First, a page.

Friday, December 10, 2010

Coming to China as an Expat, Should I Learn Chinese?

Your company is sending you to China for an extended amount of time; for example… 3 to 4 year contract.  And you are considering that it might not be necessary to learn the language!?!?

China is the most populated country.  Is the country you see on the evening news, website news, and newspapers, everyday.  The discussions are non-stop;  China’s economic rise, China’s manufacturing, China surpassing all other developed nations in growth….

Why would you not first think, “For sure, I’ve got to learn the language?”  Why would you not be adamant in wanting to acquire a basic level of Mandarin?    

Yes, yes, it is true, as an expat, coming over on an expat-style package, working for a multinational company or even a mid-tier company, you can live somewhat comfortably without ever speaking 1 word of Chinese. 

In fact, the more money you make, the less Chinese you have to speak.  You can live in your expat-inhabited compound, have an English speaking driver, hang out in expat social circles, shop at import food stores and eat at American / European style restaurants.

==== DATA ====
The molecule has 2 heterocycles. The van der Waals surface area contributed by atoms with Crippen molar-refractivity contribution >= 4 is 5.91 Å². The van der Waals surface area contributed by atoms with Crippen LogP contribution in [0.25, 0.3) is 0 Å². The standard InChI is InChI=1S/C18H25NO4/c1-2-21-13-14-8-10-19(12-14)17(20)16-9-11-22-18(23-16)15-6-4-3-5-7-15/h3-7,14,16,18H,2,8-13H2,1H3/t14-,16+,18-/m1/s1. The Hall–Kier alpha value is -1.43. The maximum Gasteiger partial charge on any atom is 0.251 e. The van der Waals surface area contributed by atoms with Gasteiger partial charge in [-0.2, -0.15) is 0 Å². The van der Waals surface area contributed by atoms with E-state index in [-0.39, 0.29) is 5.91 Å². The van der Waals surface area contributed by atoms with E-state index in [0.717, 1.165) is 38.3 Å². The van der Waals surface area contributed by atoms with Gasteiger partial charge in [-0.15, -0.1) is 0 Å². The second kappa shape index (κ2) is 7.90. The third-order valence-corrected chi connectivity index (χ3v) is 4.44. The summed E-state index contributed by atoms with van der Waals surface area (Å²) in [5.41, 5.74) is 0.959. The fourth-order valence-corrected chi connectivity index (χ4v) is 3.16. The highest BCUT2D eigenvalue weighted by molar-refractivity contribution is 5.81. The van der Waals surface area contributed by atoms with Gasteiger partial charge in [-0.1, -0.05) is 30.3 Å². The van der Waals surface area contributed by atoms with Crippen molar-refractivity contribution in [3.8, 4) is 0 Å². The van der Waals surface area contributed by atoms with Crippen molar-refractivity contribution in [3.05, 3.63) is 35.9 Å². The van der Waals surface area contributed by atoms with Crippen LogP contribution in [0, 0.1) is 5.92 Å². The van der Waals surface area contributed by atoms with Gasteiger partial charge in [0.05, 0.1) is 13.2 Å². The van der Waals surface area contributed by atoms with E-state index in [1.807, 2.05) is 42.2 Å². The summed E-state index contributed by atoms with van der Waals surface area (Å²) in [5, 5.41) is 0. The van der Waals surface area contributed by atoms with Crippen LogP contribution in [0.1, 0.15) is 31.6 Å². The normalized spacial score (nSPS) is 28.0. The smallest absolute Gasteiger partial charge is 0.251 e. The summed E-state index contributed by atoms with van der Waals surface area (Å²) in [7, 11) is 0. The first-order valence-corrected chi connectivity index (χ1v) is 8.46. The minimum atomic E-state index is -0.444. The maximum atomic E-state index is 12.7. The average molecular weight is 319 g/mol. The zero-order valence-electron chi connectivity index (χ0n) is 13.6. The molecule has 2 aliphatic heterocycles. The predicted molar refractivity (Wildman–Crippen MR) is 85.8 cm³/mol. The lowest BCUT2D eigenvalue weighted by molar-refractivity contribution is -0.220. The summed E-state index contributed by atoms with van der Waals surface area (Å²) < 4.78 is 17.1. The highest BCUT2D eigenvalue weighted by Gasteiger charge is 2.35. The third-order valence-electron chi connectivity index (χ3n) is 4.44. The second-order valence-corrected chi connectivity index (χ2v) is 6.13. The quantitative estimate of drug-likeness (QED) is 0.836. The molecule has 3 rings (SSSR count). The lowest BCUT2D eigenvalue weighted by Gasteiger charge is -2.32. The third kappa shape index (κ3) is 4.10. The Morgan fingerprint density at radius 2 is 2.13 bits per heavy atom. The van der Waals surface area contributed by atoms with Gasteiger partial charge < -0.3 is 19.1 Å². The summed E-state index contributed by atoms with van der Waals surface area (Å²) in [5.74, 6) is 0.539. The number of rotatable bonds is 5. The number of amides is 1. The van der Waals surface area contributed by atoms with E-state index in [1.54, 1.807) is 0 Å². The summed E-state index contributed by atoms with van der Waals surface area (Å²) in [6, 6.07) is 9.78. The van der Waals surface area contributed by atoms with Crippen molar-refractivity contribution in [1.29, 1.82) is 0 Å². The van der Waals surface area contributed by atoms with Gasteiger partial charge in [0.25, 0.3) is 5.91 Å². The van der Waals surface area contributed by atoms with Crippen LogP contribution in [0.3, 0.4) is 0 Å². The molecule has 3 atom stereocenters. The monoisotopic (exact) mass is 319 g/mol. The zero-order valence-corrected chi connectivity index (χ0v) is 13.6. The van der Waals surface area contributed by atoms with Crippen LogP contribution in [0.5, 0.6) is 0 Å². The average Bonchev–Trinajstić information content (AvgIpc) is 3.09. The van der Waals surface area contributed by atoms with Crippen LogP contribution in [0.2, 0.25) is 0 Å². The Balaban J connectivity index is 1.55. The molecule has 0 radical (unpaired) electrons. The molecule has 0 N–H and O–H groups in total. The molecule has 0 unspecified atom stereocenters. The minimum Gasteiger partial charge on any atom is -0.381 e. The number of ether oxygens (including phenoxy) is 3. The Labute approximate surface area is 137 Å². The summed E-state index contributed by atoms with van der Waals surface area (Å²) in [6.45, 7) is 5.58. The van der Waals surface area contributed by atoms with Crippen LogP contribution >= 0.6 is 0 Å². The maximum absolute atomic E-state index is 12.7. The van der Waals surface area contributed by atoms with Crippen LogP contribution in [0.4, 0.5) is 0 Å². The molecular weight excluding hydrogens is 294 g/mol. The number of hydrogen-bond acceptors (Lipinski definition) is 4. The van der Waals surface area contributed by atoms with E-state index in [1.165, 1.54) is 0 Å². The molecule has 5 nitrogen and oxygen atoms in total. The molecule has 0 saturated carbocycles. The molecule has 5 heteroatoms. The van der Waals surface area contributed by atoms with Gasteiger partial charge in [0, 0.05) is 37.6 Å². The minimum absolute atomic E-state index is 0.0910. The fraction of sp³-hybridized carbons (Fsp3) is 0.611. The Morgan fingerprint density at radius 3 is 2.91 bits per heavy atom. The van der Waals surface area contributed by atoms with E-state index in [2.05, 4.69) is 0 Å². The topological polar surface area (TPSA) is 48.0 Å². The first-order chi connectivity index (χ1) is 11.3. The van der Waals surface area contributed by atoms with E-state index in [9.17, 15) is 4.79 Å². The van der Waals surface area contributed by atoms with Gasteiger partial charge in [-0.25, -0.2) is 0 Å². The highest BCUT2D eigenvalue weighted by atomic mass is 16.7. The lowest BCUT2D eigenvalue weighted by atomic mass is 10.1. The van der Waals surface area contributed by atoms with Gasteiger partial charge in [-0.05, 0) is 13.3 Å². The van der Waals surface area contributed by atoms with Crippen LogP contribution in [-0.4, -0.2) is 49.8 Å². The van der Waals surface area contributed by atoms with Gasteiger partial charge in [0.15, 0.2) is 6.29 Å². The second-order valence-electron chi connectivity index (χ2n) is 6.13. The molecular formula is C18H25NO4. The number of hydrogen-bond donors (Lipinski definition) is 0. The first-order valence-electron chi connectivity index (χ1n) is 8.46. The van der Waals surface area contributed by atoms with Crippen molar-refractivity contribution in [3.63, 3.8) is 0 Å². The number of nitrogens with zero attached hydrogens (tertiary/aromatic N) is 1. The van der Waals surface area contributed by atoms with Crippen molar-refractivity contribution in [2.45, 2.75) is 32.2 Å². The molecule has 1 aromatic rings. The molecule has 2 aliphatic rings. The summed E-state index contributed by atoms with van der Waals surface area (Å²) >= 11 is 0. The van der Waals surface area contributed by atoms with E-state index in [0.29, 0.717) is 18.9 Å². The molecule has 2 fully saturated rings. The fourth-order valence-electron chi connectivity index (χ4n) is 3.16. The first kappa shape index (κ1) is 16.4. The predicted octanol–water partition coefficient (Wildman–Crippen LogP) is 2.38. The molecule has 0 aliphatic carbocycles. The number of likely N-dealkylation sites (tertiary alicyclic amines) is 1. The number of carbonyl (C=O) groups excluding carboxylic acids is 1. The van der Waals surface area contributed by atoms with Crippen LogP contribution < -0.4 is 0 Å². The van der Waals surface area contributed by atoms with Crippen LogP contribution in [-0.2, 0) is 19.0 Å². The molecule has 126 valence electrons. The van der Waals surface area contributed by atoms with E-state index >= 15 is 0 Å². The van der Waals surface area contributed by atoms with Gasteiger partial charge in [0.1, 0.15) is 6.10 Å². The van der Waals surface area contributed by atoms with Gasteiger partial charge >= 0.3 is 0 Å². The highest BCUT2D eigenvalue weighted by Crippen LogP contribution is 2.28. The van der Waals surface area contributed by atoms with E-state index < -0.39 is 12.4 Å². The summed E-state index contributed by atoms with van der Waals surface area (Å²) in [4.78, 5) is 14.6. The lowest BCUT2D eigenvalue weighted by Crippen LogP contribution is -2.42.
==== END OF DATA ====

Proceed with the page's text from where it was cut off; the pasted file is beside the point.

…but that’s not living in China.  The Chinese will seem to respect you, because of your money and nationality.  But the less Chinese you speak, the more of an outsider you are. 

The Chinese for a large portion already consider foreigners (which generally applies to Westerners) as novelties.  If you cannot speak the language, you only fuel the stereotype. 

I’m not saying 100% fluency is required; but make an effort.  Most expats can afford the price of a private tutor that costs approx USD10 to USD15 an hour.  Take an hour or two a week. 

Emphatically insist your company provide you the channel or allow you the time to study! 

Make the effort and take the time.  It greatly increases your quality of life here;  perhaps not materially, but in your daily interaction;  in the confidence you can have while walking down the street, shopping or something more serious like going to the hospital.

Do you want to get treated like a baby everywhere you go? 

Should other folks have to cater to you and speak English?  (which yes, China’s English ability is growing, but the conversation really takes off once you can blast them w/Mandarin sentences) 

Would you want to live somewhere for an extended period of time and have a communication handicap that doesn’t allow you to speak with the masses?

Do you want to get the most out of your life in China and also from the culture and people that are set to surpass all current nations and peoples of the world in growth, expansion…and everything else?

Don’t delay, start taking classes, you’ll be glad you did.

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